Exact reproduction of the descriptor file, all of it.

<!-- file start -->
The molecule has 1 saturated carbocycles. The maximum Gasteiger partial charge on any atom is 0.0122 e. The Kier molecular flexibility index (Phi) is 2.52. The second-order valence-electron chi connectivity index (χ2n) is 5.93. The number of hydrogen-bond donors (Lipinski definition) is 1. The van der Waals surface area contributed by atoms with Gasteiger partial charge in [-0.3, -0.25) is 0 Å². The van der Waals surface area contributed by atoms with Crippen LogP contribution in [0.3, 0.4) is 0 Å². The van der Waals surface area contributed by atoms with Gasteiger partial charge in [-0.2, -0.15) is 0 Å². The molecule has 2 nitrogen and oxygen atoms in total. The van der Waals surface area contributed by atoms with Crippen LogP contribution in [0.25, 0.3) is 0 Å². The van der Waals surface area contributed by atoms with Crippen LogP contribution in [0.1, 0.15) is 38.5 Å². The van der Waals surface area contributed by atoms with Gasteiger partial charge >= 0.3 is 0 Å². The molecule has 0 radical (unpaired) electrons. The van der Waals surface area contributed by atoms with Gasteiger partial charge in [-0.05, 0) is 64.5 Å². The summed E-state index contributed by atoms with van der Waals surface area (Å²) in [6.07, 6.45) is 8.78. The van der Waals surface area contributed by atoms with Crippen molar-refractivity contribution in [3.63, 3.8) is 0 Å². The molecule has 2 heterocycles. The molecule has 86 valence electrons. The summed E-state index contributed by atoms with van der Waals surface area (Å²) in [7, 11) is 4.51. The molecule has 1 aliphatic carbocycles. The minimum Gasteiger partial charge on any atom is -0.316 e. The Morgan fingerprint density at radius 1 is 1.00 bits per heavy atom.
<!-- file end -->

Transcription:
The molecule has 1 saturated carbocycles. The maximum Gasteiger partial charge on any atom is 0.0122 e. The Kier molecular flexibility index (Phi) is 2.52. The second-order valence-electron chi connectivity index (χ2n) is 5.93. The number of hydrogen-bond donors (Lipinski definition) is 1. The van der Waals surface area contributed by atoms with Gasteiger partial charge in [-0.3, -0.25) is 0 Å². The van der Waals surface area contributed by atoms with Crippen LogP contribution in [0.3, 0.4) is 0 Å². The van der Waals surface area contributed by atoms with Gasteiger partial charge in [-0.2, -0.15) is 0 Å². The molecule has 2 nitrogen and oxygen atoms in total. The van der Waals surface area contributed by atoms with Crippen LogP contribution in [0.25, 0.3) is 0 Å². The van der Waals surface area contributed by atoms with Crippen LogP contribution in [0.1, 0.15) is 38.5 Å². The van der Waals surface area contributed by atoms with Gasteiger partial charge >= 0.3 is 0 Å². The molecule has 0 radical (unpaired) electrons. The van der Waals surface area contributed by atoms with Gasteiger partial charge in [-0.05, 0) is 64.5 Å². The summed E-state index contributed by atoms with van der Waals surface area (Å²) in [6.07, 6.45) is 8.78. The van der Waals surface area contributed by atoms with Crippen molar-refractivity contribution in [3.63, 3.8) is 0 Å². The molecule has 2 heterocycles. The molecule has 86 valence electrons. The summed E-state index contributed by atoms with van der Waals surface area (Å²) in [7, 11) is 4.51. The molecule has 1 aliphatic carbocycles. The minimum Gasteiger partial charge on any atom is -0.316 e. The Morgan fingerprint density at radius 1 is 1.00 bits per heavy atom.